Tell us here.
Numerous surveys of employers indicate that companies of all kinds want to hire people with excellent communication skills.
“It’s self-evident to me that if you cannot communicate well through writing, you probably cannot communicate well orally, either,” says Karl Elder, the institution’s Fessler Professor of Creative Writing and Poet in Residence who has been at Lakeland for nearly four decades. “I’ve had people (in hiring positions) tell me, ‘Give me somebody who can write!’ We prepare our students here well.”
If you’re wondering what kind of career you can pursue after majoring in writing, Elder has a passionate response: “When a parent asks me, ‘What can my son or daughter do with a writing degree?’ I say, ‘Any freaking thing they want!’ You can go into just about anything. Writing provides tremendous preparation.”
The writing major has been a staple at Lakeland for more than three decades, and Elder points out that recent graduates from the program enjoy careers in advertising, newspaper journalism, teaching at all levels, computer programming, corporate training, law, counseling, radio, industrial intel, information analysis and many more fields.
“I hate to sound obnoxious,” Elder says. “But you will develop your consciousness here.”
Elder likes how his friend, a professor in the southern U.S., responded when asked why she writes. “She said, ‘Because it makes me a better person.’ I identify with that,” Elder says with a smile.
Lakeland’s experienced writing staff takes great pride in working one-on-one with all students. While the primary instructors are well-versed in all facets of the written word, Elder is a national award-winning poet while Jeff Elzinga is a fiction and film expert and Nathan Lowe specializes in creative non-fiction.
“We give our students a real taste of everything they need,” says Elder. “When our students leave this institution, they will be fundamentally sound.”
Students who major in writing will:
Connect with Lakeland's Writing Program on Facebook.
Name: Jessica Lillie
Hometown: Fox Lake, Ill.
Title: Content specialist
Business: U.S. Department of Homeland Security
She lives and works in one of the most beautiful cities in the United States, but Jessica’s love for her alma mater runs deep. So deep, she says, she’d leave Monterey, Calif., and return to Sheboygan, Wis., in a heartbeat.
“My dream job is to work for Lakeland,” says the 2010 graduate. “I feel it’s unfair that Lakeland did so much for me, and I haven’t given back. It’s hard to describe the greatness of Lakeland, unless you’ve been there. It’s not a school, it’s a community. It’s like living in a house, with your family.”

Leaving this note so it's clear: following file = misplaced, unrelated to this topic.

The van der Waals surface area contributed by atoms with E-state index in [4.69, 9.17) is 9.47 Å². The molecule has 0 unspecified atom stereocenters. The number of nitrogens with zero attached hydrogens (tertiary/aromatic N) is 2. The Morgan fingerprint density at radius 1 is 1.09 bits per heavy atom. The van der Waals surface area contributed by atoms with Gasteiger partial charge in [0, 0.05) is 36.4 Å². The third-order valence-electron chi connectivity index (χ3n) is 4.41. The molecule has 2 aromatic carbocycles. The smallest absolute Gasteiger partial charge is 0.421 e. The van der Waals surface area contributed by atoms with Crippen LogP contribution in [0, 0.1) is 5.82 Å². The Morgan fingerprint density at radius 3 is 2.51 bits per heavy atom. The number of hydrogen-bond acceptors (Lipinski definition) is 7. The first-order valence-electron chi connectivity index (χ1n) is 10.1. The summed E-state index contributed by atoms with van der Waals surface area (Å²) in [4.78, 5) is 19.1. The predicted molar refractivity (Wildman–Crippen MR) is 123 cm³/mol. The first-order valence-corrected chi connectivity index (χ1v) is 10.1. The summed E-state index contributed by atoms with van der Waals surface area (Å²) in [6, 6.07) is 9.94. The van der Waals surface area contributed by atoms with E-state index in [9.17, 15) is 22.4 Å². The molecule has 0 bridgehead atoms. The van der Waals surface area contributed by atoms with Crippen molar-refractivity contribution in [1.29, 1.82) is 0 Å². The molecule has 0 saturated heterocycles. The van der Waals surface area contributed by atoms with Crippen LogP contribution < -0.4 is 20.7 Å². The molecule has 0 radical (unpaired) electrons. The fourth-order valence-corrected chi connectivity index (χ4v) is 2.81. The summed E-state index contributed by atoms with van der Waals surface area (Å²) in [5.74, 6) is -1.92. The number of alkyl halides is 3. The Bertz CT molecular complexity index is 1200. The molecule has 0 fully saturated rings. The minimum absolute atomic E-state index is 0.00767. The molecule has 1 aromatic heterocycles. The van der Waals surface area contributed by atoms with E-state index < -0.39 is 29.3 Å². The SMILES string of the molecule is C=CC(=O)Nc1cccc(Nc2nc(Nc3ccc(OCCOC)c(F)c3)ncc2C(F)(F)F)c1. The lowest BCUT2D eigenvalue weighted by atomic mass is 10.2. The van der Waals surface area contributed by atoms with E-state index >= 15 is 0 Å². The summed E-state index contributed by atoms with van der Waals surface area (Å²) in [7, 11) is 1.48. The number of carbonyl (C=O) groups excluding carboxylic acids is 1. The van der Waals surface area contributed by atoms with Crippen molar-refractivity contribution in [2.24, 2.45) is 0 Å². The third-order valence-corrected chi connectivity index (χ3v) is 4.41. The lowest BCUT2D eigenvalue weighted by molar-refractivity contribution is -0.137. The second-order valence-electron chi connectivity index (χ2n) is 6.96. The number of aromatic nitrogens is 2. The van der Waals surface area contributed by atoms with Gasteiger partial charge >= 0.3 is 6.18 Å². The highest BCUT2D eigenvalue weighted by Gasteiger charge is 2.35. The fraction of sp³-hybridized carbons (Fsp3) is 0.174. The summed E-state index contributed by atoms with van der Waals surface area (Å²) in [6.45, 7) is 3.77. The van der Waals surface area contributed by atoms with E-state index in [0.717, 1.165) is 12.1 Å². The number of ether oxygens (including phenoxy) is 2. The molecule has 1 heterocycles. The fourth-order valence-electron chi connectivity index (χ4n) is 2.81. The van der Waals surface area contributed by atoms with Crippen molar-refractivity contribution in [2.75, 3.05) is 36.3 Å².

As a content specialist, Jessica collects all sorts of documentation and information and puts it into the U.S. Department of Homeland Security’s digital library. This information can vary widely, from congressional research reports or hearings transcripts to World Health Organization reports on evacuation plans and bovine diseases.
Prior to this job, Jessica completed a term of service working with fourth-graders as a literacy tutor for AmeriCorps, a U.S. government community service organization.
Jessica fueled her creative nature in multiple ways while at Lakeland. She served as editor of the Lakeland Mirror newspaper, and won a Society of Professional Journalists regional award for a political cartoon drawing. She was an assistant editor for Seems, an international literary magazine published at Lakeland, and her budding musical career blossomed at Lakeland.
“When I was at Lakeland, if I could get involved, if I could jump into something creative, I was doing it,” Jessica says.
Jessica loved Lakeland from the moment she stepped foot on campus, for her initial tour.
“It’s just such a welcoming place,” she says. “Lakeland was hugely influential in my life. The professors were top-notch, always so helpful. Everyone there is always so willing to help you succeed.”
Listed below are just some of the careers Lakeland University writing students from recent graduating classes have landed:
Listed below are some of the internships Lakeland University writing students have landed during their stay at Lakeland:
Three semester hours in one or a combination of the following:
Three semester hours in one of the following:
Two semester hours in one or a combination of the following:
Note: Students may minor in either writing or communication, but not both.
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EWO - First day of class (14-wk and 7W1), Aug 29
EWO last day to add/drop 7W1 classes, Aug 31
Sep 1 11:00 am - 12:00 pm
Opening Convocation featuring Jose Araujo '05 MBA '09